Deriving Strategic objectives down to Process objectives is not sufficient. You need to derive these down to yet a lower level. It is even more important for the persons (individuals or teams) who will finally perform jobs and tasks to be well aware of how their own job affects the process objective(s) and the organisational objectives. It is indeed through job performance – which contributes to the process – that the actual value will be created. Hence, the need to further drill down from process to job metric.
Why aligning Job to Process & Strategic objectives?
Continuing our example from the latest blog: if the Quality Controller of the shafts for Tesla electric cars does not know why the very limited tolerance in diameter of the shafts is so important for the car efficiency, and thus for the final quality, why should s/he worry about precision? While making him/her aware of the impact of this tolerance on the large range between 2 battery recharges of the car, its contribution to the overall quality of the car, and finally to Tesla Motors’ success most probably will be motivating. Who would not like to work for a successful organisation, so providing him/her a high degree of satisfaction and job certainty…?
It may seem obvious that the clear meaning of a task is the best intrinsic motivator for the performers, especially when they are also aware of the importance of satisfied customers who (indirectly) pay their salary. However, it rather rarely happens that all employees are well aware of how their job precisely affects customer satisfaction; or how it impacts the higher strategic objectives.
In a more “Process oriented” or “Lean mature” organisation, job performers should even be critical themselves about the purpose of every action they take. Hence, they should consider whether each of their action really adds value and contributes to the higher objectives; among others customer satisfaction.
Indeed, the best way to obtain high commitment to job objectives is to involve the (future) performer in establishing the objectives for their own job.
To check the job-process-strategy objectives alignment, you should ask yourself :
- how well are the outputs of the job linked to the process requirement & objectives?
- how well are these job outputs linked to the customer requirements & organisational objectives?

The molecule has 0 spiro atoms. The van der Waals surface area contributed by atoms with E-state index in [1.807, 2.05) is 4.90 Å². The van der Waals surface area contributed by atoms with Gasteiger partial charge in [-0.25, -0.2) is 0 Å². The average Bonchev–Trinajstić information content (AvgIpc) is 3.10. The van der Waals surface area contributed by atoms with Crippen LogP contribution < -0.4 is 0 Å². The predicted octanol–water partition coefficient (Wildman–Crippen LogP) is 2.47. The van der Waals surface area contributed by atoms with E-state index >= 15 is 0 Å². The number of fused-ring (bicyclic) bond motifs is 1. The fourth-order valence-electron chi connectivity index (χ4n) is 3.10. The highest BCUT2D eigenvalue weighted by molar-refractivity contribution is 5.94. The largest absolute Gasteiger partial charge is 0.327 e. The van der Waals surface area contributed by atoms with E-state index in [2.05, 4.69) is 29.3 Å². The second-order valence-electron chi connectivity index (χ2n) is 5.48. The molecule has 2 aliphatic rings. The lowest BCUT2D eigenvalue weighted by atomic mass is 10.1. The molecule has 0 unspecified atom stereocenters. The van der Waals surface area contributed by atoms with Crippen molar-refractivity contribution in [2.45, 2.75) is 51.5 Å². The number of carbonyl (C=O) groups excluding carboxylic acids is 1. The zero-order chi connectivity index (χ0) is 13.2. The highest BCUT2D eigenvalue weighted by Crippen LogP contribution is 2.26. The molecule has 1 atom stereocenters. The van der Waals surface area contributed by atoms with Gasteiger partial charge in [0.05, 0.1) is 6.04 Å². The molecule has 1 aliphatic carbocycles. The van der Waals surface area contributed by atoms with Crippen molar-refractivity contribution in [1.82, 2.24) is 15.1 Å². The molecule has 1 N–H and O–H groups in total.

Job Objective vs. Job Design & Job Management
Let me first quote Rummler & Brache to stress the importance of Job Design and Job Management:
“If jobs are not designed to support process steps, and if job environments are not structured to enable people to make their maximum contributions to process effectiveness and efficiency, then Organisation and Process Goals will not be met”.
Job design is a matter of assigning responsibilities, defining (job) policies and procedures, and taking care of ergonomics. The first ones – i.e. roles & responsibilities and procedures – can be documented through process models and related diagram(s) like illustrated here below.
Ergonomy is a domain on its own: from well-being aspects to Motion Economy; obviously also impacting process efficiency and higher objectives.
Job management aims at managing following 6 factors of what Rummler & Brache call the “Human Performance System”. Here is a short description of these factors:
1. Performance specifications: does the job performer know the performance standards (at least if these exist)? And are these standards attainable?
E.g.: in our case, the Tesla Quality Controller must be aware of that s/he should refuse any shaft exceeding the tolerance agreed.
2. Task support: can the job performer easily and clearly recognise and execute the action(s) required based on the input(s)? And is s/he well equipped?
E.g.: our Quality Controller must know how to measure the diameter of the shafts (e.g. thanks to a procedure), and should possess the right equipment to do so.
3. Consequences: are the consequences of the task(s) according the expected performance (and objectives) and are these meaningful for the performer?